The department needs to do a better job “taking the fear out of innovation,” Chief Procurement Officer Soraya Correa said.
The Homeland Security Department is no stranger to agile and is still committed to the modular software development process despite the failure of its large-scale agile buying experiment.
At a Tuesday event hosted by the technology group AFFIRM, Homeland Security’s Chief Procurement Officer Soraya Correa said the department is still promoting agile software development because “we’ve finally woken up and realized we can’t keep doing [things] the way we were.”
“We can’t continue to let our enemies … get ahead of us,” she said.
Over the summer, Homeland Security notified the Government Accountability Office that it planned to cancel its $1.54 billion agile contracting vehicle, which would have allowed pre-approved agile development vendors to sell their services to government clients. Flexible Agile Support for the Homeland, or FLASH, encountered several protests from businesses that didn’t secure a spot.
But as she continues to investigate opportunities for agile, Correa said a key challenge is ensuring oversight groups “understand what we’re doing, why we’re doing it, how we’re doing it, and [that] there is risk in [agile].” She also said educating “the folks who aren’t the operational folks” about why incremental software development, instead of the traditional waterfall approach, might result in better products.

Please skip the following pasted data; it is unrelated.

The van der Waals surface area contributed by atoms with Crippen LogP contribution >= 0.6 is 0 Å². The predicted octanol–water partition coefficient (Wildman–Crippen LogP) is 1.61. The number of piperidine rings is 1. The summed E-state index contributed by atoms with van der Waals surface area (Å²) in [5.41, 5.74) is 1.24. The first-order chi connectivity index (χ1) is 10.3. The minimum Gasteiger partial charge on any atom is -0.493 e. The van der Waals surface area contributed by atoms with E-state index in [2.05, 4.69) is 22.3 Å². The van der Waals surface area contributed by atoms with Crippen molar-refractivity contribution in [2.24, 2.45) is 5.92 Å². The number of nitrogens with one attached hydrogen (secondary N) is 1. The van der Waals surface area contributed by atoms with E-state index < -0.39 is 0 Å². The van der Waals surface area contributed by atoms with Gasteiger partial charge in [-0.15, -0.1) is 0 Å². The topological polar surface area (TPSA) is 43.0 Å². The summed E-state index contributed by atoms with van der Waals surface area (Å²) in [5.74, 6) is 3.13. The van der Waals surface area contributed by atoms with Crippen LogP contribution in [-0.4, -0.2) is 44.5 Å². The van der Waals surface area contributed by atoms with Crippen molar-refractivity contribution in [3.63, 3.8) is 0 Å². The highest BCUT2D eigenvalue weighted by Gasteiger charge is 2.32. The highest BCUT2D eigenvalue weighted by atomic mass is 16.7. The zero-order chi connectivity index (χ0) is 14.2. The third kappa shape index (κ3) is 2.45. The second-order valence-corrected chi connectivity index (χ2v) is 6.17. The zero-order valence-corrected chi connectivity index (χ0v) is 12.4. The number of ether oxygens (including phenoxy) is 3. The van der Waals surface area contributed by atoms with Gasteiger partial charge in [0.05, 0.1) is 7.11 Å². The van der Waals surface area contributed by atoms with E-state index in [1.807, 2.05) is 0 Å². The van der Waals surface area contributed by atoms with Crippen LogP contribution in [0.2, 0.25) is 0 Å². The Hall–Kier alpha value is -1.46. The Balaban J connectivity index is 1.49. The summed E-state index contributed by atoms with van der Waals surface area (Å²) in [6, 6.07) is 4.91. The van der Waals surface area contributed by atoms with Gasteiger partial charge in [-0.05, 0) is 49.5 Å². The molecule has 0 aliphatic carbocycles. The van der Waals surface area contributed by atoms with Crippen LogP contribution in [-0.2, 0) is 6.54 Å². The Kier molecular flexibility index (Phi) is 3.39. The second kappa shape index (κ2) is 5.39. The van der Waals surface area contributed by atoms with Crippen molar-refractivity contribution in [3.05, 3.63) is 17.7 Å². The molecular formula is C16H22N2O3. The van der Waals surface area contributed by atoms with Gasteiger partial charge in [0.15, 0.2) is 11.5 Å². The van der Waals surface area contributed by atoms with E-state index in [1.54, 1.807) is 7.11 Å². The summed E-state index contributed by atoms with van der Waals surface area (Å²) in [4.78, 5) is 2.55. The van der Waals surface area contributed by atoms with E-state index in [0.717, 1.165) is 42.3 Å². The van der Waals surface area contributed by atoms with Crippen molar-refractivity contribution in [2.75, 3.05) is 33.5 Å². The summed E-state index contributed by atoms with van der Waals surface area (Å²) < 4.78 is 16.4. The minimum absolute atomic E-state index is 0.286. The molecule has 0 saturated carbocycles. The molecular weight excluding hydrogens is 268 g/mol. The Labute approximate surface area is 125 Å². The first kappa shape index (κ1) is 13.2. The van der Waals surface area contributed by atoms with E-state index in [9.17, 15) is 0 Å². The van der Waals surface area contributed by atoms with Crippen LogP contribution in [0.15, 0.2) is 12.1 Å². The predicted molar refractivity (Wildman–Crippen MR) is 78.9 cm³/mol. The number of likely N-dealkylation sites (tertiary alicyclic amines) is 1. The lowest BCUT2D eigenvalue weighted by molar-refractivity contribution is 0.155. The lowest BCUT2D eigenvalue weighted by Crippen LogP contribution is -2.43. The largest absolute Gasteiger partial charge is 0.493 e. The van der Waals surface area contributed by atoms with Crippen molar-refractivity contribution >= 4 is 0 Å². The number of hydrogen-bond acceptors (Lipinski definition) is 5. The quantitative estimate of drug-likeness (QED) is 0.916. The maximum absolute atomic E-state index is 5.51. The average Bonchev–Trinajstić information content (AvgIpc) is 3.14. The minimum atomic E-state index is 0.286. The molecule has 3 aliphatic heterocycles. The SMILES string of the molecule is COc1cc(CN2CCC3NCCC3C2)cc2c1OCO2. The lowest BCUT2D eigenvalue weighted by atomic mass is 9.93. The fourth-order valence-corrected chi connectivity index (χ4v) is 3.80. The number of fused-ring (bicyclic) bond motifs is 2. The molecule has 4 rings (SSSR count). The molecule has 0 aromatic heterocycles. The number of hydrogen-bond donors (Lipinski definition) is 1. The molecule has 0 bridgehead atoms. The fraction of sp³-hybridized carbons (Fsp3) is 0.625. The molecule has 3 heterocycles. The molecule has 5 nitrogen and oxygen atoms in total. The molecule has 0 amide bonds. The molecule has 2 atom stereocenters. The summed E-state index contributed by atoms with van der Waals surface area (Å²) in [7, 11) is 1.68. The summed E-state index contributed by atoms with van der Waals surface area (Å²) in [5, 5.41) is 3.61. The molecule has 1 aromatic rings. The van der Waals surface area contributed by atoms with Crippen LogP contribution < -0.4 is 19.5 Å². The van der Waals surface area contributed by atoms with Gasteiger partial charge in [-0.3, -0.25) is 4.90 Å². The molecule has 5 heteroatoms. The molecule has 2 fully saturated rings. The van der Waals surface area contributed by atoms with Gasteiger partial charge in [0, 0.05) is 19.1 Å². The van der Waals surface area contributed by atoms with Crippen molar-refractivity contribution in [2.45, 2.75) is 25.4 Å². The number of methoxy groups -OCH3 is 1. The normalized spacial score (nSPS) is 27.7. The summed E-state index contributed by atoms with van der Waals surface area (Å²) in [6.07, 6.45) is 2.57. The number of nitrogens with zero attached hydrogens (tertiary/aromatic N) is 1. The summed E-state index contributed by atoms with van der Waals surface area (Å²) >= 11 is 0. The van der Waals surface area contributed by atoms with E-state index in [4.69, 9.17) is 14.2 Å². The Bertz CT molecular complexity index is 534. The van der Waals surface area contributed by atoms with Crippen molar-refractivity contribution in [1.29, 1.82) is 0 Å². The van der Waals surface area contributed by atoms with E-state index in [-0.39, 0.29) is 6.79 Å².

The department needs to do a better job “taking the fear out of innovation,” she said.
The notion that the government’s biggest challenge in implementing agile is cultural—and not technological—was echoed in a recent GAO report on incremental software buying. While the Federal Information Technology Acquisition Reform Act requires agency chief information officers to certify IT investments as being sufficiently incremental, the process by which they were supposed to certify those investments wasn’t always clear, the report found. And agencies often encountered organizational challenges—for example, not being able to schedule regular product development meetings.